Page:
contrast, data-driven methods can capture patterns to recognize these non-mistakes as correct words
and thereby improve precision, while recall could go down as these patterns might miss mistakes, for
example because they are common. A data-driven detection approach will thus be more precise than
dictionary-based retrieval.
In this paper, we address two research questions:
To what extent can corpus-driven spelling correction reduce the out-of-vocabulary rate in medical
social media text?
To what extent can corpus-driven spelling correction improve accuracy of health-related
classification tasks with social media text?
Our contributions are: (1) an unsupervised data-driven spelling correction method that works
well on specialized domains with many OOV terms without the need for a specialized dictionary (our
lexical normalization pipeline is available at:; and (2)
the first corpus for evaluating mistake detection and correction in a medical patient forum (the corpus
is available at
The rest of the paper is organized as follows. In Section 2, we briefly review related work.
In Section 3, we discuss the datasets we employ (Section 3.1) followed by a detailed description of
our methodology (Section 3.2). In Section 4, we present our evaluation results, which are discussed
further in Section 5. Lastly, in Section 6, we conclude our paper with final insights and an outline of
future work.
Multimodal Technol. Interact. 2018,3, 60 3 of 27
2. Related Work
2.1. Challenges in Correcting Spelling Errors in Medical Social Media
A major challenge for correcting spelling errors in small and highly specialized domains is a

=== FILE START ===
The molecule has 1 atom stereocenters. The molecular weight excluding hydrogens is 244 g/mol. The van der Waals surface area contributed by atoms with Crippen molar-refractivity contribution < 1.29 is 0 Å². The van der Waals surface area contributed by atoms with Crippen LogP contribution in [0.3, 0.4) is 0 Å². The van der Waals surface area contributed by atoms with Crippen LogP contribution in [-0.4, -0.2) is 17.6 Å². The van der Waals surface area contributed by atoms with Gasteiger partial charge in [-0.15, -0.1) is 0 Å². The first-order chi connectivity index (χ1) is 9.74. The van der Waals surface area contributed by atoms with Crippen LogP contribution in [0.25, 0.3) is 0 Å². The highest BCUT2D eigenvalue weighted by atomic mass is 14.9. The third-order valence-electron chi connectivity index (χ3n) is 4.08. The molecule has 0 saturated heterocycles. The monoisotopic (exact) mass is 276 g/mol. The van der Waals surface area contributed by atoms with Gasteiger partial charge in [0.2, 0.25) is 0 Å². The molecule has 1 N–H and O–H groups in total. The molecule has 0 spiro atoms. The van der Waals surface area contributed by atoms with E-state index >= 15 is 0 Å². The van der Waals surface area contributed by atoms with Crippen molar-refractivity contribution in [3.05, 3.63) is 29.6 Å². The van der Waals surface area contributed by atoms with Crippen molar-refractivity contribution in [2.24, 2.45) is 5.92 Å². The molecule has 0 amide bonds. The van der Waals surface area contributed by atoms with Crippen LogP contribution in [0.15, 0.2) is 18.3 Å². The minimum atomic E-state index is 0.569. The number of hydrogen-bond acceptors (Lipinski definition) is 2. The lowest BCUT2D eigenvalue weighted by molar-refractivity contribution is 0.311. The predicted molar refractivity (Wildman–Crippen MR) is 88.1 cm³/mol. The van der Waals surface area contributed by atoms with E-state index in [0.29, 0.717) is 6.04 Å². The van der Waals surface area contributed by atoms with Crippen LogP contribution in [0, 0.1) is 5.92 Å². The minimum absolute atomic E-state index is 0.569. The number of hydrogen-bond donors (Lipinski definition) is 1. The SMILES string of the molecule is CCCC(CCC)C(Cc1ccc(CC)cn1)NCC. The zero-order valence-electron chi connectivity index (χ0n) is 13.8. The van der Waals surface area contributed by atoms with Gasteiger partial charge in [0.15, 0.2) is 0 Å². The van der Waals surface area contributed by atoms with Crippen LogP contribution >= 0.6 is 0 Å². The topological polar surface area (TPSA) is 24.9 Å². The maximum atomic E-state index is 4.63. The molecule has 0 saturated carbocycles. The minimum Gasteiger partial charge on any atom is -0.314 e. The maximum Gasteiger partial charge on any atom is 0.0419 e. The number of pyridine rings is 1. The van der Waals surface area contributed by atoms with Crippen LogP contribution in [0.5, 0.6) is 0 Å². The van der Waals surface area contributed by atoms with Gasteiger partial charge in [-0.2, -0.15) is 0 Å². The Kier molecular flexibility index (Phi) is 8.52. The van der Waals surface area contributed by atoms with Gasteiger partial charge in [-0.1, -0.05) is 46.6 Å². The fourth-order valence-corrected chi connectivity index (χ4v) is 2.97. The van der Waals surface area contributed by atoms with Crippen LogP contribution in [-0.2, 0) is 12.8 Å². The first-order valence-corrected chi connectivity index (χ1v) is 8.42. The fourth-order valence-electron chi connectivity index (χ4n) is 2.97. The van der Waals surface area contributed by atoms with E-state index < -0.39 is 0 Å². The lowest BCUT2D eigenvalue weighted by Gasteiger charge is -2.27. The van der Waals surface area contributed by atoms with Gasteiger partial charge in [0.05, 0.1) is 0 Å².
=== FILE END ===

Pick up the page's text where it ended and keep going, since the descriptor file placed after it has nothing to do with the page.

lack of domain-specific resources. This complicates the automatic creation of relevant dictionaries
and language models. Moreover, if the dictionaries or language models are not domain-specific
enough, there is a high probability that specialized terms will be incorrectly marked as mistakes.
Consequently, essential information may be lost as these terms are often key to knowledge extraction
(e.g., a drug
name) and to specialized classification tasks (e.g., whether the post contain a side
effect of “drug X”).
This challenge is further complicated by the dynamic nature of language on medical social media:
in both the medical domain and social media novel terms (e.g., a novel drug names) and neologisms
(e.g., group-specific slang) are constantly introduced. Unfortunately, professional clinical lexicons are
also unsuited for capturing the domain-specific terminology on forums, because laypersons and health
care professionals express health-related concepts differently [
]. Another complication is the frequent
misspellings of key medical terms, as medical terms are typically difficult to spell [
]. This results in
an abundance of common mistakes in key terms, and thus, a large amount of lost information if these
terms are not handled correctly.
2.2. Lexical Normalization of Social Media
The emergence of social networks and text messaging has redefined spelling correction to the
broader task of lexical normalization, which may also involve tasks such as abbreviation expansion [
In earlier research, text normalization for social media was mostly unsupervised or semi-supervised
(e.g., [
]) due to a lack of annotated data. These methods often pre-selected and ranked correction
candidates based on phonetic or lexical string similarity [
]. Han et al.
additionally used a
trigram language model trained a large Twitter corpus to improve correction. Although these methods
do not rely on training data to correct mistakes, they do rely on dictionaries to determine whether
a word needs to be corrected [
]. The opposite is true for modern supervised methods: they do